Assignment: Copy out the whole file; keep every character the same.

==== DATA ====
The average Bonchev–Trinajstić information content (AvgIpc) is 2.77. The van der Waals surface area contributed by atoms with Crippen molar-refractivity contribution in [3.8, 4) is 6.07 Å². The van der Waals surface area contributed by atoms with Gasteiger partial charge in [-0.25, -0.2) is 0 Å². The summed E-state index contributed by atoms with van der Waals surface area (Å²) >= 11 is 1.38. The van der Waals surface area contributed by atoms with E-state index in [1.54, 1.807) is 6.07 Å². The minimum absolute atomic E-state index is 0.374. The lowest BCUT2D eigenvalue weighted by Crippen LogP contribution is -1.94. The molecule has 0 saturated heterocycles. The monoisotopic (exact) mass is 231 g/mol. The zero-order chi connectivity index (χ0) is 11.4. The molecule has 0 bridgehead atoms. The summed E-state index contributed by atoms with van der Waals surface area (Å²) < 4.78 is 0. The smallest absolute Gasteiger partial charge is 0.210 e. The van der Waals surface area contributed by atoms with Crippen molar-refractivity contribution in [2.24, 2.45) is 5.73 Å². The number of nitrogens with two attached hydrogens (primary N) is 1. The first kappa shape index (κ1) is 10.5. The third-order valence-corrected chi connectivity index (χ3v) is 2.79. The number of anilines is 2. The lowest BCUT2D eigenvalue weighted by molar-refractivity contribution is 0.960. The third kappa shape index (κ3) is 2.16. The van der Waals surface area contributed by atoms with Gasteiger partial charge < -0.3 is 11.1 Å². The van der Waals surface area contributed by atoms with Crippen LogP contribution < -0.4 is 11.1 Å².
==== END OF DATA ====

The average Bonchev–Trinajstić information content (AvgIpc) is 2.77. The van der Waals surface area contributed by atoms with Crippen molar-refractivity contribution in [3.8, 4) is 6.07 Å². The van der Waals surface area contributed by atoms with Gasteiger partial charge in [-0.25, -0.2) is 0 Å². The summed E-state index contributed by atoms with van der Waals surface area (Å²) >= 11 is 1.38. The van der Waals surface area contributed by atoms with E-state index in [1.54, 1.807) is 6.07 Å². The minimum absolute atomic E-state index is 0.374. The lowest BCUT2D eigenvalue weighted by Crippen LogP contribution is -1.94. The molecule has 0 saturated heterocycles. The monoisotopic (exact) mass is 231 g/mol. The zero-order chi connectivity index (χ0) is 11.4. The molecule has 0 bridgehead atoms. The summed E-state index contributed by atoms with van der Waals surface area (Å²) < 4.78 is 0. The smallest absolute Gasteiger partial charge is 0.210 e. The van der Waals surface area contributed by atoms with Crippen molar-refractivity contribution in [2.24, 2.45) is 5.73 Å². The number of nitrogens with two attached hydrogens (primary N) is 1. The first kappa shape index (κ1) is 10.5. The third-order valence-corrected chi connectivity index (χ3v) is 2.79. The number of anilines is 2. The lowest BCUT2D eigenvalue weighted by molar-refractivity contribution is 0.960. The third kappa shape index (κ3) is 2.16. The van der Waals surface area contributed by atoms with Gasteiger partial charge < -0.3 is 11.1 Å². The van der Waals surface area contributed by atoms with Crippen LogP contribution < -0.4 is 11.1 Å².